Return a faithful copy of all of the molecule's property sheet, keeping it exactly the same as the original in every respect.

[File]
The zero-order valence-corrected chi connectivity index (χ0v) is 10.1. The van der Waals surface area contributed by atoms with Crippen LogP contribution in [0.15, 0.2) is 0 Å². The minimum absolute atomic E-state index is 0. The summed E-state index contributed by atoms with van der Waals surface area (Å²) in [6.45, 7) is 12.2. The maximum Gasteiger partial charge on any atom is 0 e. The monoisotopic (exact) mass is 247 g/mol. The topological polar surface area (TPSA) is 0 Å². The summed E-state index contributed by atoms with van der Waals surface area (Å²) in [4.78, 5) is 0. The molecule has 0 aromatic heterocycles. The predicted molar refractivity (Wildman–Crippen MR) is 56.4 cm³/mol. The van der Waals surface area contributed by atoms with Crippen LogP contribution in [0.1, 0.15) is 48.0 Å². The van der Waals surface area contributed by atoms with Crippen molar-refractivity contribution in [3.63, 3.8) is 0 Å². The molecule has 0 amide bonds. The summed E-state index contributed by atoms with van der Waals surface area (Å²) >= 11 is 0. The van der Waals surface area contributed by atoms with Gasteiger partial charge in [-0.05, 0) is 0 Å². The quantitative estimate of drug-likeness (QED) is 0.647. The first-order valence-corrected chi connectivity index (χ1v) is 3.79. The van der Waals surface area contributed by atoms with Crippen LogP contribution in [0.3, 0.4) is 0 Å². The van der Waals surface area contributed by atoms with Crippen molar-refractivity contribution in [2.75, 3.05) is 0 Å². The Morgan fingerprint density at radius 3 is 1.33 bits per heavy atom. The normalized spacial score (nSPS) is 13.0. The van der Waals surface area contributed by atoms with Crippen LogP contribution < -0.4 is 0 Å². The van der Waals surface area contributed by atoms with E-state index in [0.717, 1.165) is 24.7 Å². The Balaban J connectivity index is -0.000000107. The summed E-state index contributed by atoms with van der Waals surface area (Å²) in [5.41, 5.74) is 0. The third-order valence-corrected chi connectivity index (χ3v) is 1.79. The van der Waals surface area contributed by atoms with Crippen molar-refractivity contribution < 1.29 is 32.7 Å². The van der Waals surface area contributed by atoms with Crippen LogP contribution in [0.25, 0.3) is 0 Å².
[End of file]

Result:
The zero-order valence-corrected chi connectivity index (χ0v) is 10.1. The van der Waals surface area contributed by atoms with Crippen LogP contribution in [0.15, 0.2) is 0 Å². The minimum absolute atomic E-state index is 0. The summed E-state index contributed by atoms with van der Waals surface area (Å²) in [6.45, 7) is 12.2. The maximum Gasteiger partial charge on any atom is 0 e. The monoisotopic (exact) mass is 247 g/mol. The topological polar surface area (TPSA) is 0 Å². The summed E-state index contributed by atoms with van der Waals surface area (Å²) in [4.78, 5) is 0. The molecule has 0 aromatic heterocycles. The predicted molar refractivity (Wildman–Crippen MR) is 56.4 cm³/mol. The van der Waals surface area contributed by atoms with Crippen LogP contribution in [0.1, 0.15) is 48.0 Å². The van der Waals surface area contributed by atoms with Crippen molar-refractivity contribution in [3.63, 3.8) is 0 Å². The molecule has 0 amide bonds. The summed E-state index contributed by atoms with van der Waals surface area (Å²) >= 11 is 0. The van der Waals surface area contributed by atoms with Gasteiger partial charge in [-0.05, 0) is 0 Å². The quantitative estimate of drug-likeness (QED) is 0.647. The first-order valence-corrected chi connectivity index (χ1v) is 3.79. The van der Waals surface area contributed by atoms with Crippen LogP contribution in [0.3, 0.4) is 0 Å². The van der Waals surface area contributed by atoms with Crippen molar-refractivity contribution in [2.75, 3.05) is 0 Å². The Morgan fingerprint density at radius 3 is 1.33 bits per heavy atom. The normalized spacial score (nSPS) is 13.0. The van der Waals surface area contributed by atoms with Crippen LogP contribution < -0.4 is 0 Å². The van der Waals surface area contributed by atoms with E-state index in [0.717, 1.165) is 24.7 Å². The Balaban J connectivity index is -0.000000107. The summed E-state index contributed by atoms with van der Waals surface area (Å²) in [5.41, 5.74) is 0. The third-order valence-corrected chi connectivity index (χ3v) is 1.79. The van der Waals surface area contributed by atoms with Crippen molar-refractivity contribution < 1.29 is 32.7 Å². The van der Waals surface area contributed by atoms with Crippen LogP contribution in [0.25, 0.3) is 0 Å².